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The Changing Scenario of Management Education in India
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Need to change politicians’ attitude to farm crisis

by C Jayanthi

While economists grapple with policy issues, for the common man including the poorest of the poor, the rise in the price of essential commodities including food prices, constitutes “economics”. And a country that has failed to respond to this dire need has failed in governance.

P. Sainath, the 2007 winner of the Ramon Magsaysay Award, and a journalist, was in the Capital recently, to speak on the “Agrarian Crisis and Farmers’ Suicides”, said one of the major reasons was that the Union Agriculture Minister, Sharad Pawar, who has the task of feeding 1.2 billion people spent more time in BCCI cricket meetings than worrying over farmers’ suicides or feeding the populace.

Sainath said in jest that the Union Agriculture Minister of India had now taken over as the International Cricket Council president—rather than worry about people below the poverty line who have to be fed. The 2010 millennium development mentions that India is rather slow in major target which is to halve the population, between 1990 and 2015, the proportion of people who suffer from hunger.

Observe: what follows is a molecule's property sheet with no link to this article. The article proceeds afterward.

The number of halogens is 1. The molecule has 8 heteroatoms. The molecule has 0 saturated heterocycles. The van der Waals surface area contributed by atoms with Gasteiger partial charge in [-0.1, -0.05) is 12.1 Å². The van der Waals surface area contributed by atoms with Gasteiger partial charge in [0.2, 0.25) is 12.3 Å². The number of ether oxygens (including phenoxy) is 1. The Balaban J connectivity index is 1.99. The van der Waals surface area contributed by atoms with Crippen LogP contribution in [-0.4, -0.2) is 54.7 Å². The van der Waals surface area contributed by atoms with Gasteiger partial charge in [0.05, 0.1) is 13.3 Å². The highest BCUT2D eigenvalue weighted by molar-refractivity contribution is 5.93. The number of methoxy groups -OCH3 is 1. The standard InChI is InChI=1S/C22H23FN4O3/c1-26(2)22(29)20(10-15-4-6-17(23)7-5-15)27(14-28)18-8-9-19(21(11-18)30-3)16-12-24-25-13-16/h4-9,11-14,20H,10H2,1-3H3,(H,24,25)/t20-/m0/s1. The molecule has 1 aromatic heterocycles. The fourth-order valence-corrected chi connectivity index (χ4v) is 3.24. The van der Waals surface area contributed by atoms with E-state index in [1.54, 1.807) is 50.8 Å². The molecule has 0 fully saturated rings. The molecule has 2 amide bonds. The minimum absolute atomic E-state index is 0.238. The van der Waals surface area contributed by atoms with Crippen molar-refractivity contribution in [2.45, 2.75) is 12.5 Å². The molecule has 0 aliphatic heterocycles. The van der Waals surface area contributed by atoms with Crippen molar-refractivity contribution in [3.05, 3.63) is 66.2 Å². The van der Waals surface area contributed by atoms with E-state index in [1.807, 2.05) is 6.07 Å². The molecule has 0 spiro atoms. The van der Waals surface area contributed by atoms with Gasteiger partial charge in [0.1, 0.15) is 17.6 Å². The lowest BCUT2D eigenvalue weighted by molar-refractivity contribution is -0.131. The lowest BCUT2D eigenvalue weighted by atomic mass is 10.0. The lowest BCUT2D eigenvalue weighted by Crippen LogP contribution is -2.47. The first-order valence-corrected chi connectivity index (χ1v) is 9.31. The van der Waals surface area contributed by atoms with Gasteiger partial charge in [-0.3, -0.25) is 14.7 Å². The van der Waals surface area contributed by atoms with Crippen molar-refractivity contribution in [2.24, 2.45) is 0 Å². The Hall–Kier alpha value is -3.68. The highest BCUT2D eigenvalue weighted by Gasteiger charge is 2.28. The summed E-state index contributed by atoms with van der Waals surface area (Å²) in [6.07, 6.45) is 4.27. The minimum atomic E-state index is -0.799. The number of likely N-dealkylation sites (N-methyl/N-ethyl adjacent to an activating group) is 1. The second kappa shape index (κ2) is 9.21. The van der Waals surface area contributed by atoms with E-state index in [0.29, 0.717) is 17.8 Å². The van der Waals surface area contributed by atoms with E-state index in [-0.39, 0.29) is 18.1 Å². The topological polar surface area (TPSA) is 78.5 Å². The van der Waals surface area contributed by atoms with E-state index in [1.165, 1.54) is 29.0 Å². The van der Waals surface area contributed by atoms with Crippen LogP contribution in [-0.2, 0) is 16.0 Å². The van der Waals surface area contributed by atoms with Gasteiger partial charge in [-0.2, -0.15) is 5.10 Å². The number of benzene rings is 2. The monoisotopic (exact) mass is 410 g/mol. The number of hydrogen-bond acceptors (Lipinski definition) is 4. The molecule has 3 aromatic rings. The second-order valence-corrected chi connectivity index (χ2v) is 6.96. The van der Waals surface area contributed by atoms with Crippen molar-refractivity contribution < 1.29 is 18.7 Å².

Lack of political will has been a major cause in transforming society to make inclusive growth a reality. Sainath quoted an Indian farmer who had told the media that the dream of an Indian farmer “was to be a European cow”. Seventy per cent of India is still agrarian, and poverty and indebtedness dogs them.

He said that while Rs 170,000 crore went into farmers’ debt waivers by the UPA government, Rs 500,000 crore went into corporate expenditure write-offs. He mentioned that post liberalization in the 1990s, the inequalities between the rich and the poor have increased. There has been a fundamental shift in the stance of the Indian state. Prior to 1990s, the Indian tried to mediate between the haves and have-nots whereas post 1990s, the Indian state has withdrawn its mediatory role in favour of the wealthy and the super rich. Earlier, Sainath said: “The Indian state tried to mediate on behalf of the poor.” It has come to such a point that “what is good for the elite is in national interest”.

The agrarian crisis in India has fundamentally occurred because farmers have switched to cash crops. Had they stuck to traditional farming this may not have happened as at the end of day a person can eat paddy but can hardly eat cotton. This, in a country that boasts of 49 billionaires in dollars (23 of them in Mumbai), who contribute one-fourth of the GDP of the country. Urgent policy changes are therefore required.